KUWAIT CITY -- Gov. William Donald Schaefer found the burning oil wells "spectacular" and wondered who was going to foot the bill for the environmental disaster.
He found the site of torture a "house of horrors."
But mostly, he wondered where all the people were.
"You drive through here, and you see no people, no dogs, no cats, nobody on the street," Mr. Schaefer marveled in the midst of a whirlwind eight-hour tour of war-ravaged Kuwait yesterday.
Kuwait remains a paralyzed country, and there is little of the bustle of cleanup or hurry-up of returning normalcy that a governor proud of the motto "Do It Now" might expect. Those in Kuwait who had not fled largely remain in their homes, waiting for the government to restore services.
"I was thinking, where are the kids?" Mr. Schaefer said. "Are there any schools open? When are they going to get back to school? I want to know the plans."
Schools have not been open since the Iraqi invasion Aug. 2. Most of them have been ravaged and looted by Iraqi troops.
Mr. Schaefer said he understood that Kuwaitis might be stunned.
"I think the shock of having family abducted, of having your house looted, the shock of knowing someone took your family away and tortured them, there would be a natural reaction for anyone," he said.
Mr. Schaefer was part of a delegation of about 150 Americans, led byCommerce Secretary Robert A. Mosbacher Sr., who jetted to Bahrain Thursday and Kuwait yesterday and were to head back to Washington today. They are scheduled to arrive at Andrews Air Force Base at 9 a.m. tomorrow.
They arrived on an unusually bright and sunny day with winds favorable to push away the columns of black soot from more than 500 burning oil wells.
The group was led on a tour of the Greater Burgan Oil Field. They met Sheik Saad al-Abdullah al-Sabah, the crown prince of Kuwait. And they were taken to what remains of an Iraqi convoy devastated by allied bombing as it fled toward Baghdad.
Mr. Schaefer viewed the sights dressed in a Maryland baseball cap and armed with a camera, an ever-present companion on his overseas trips.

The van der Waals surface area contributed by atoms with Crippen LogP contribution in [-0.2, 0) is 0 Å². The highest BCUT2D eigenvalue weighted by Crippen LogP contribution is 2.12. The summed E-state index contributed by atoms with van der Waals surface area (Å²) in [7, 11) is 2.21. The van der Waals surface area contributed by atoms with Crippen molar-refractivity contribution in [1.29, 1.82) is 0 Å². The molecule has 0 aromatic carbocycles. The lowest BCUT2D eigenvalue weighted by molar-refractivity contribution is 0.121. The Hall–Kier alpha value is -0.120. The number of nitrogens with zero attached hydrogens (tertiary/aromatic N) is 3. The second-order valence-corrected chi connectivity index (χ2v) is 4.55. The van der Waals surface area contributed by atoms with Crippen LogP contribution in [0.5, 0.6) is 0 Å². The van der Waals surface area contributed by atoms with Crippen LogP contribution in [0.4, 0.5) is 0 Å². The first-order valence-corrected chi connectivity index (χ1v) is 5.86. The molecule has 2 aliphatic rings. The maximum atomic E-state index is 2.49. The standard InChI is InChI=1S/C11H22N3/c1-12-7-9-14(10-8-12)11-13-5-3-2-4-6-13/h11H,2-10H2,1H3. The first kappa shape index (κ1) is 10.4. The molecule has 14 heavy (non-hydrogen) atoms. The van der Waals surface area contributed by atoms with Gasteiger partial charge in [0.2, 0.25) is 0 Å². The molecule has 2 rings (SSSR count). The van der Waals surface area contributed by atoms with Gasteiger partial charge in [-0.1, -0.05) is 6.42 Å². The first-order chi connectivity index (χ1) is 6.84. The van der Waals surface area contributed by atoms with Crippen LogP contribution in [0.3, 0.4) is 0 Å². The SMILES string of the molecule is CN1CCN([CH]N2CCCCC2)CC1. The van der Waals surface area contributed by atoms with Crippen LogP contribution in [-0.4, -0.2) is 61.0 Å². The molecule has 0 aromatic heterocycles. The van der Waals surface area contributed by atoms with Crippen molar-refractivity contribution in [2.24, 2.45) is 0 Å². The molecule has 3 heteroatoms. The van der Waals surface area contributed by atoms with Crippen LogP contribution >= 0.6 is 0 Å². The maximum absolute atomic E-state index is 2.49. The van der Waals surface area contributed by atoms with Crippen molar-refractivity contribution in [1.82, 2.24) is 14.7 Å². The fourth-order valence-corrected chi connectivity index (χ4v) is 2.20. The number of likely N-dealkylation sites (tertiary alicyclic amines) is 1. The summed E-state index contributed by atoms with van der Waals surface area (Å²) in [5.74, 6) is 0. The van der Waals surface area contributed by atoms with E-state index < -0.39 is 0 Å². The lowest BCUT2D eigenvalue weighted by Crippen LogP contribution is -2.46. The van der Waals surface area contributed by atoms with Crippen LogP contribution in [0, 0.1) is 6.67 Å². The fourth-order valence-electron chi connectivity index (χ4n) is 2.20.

In a telephone call to reporters in Annapolis from a hotel telephone in Bahrain, the governor said he was overwhelmed by the evidence of the Iraqi torture chamber.
"We saw the instruments that they use -- instruments to pull nails from people, long pipes that were bent so that they could crush the arms and legs of people," Mr. Schaefer recalled.
Viewing photographs of dead bodies, "you could see they were battered and beaten and smashed; eyes were cut, head smashed in," he said.
Mr. Schaefer said he offered Maryland's help in restoring Kuwait's health-care system.
The governor took along two key business recruiters, J. Randall Evans, secretary of economic and employment development, and Kathleen Bond, director for international trade. But Mr. Schaefer insisted this was not a sales trip. "This was a friendship visit. We never talked about business," he said.
Representative Helen Delich Bentley, R-Md.-2nd, was less circumspect. "They're talking about $100 billion worth of reconstruction work over the next five years or so," she said. "This comes at a good time for the American economy."
Ever vigilant for any Japanese offenses, she warned, "The Japanese are trying to worm their way into this. They are proposing phony joint ventures with straw American front men."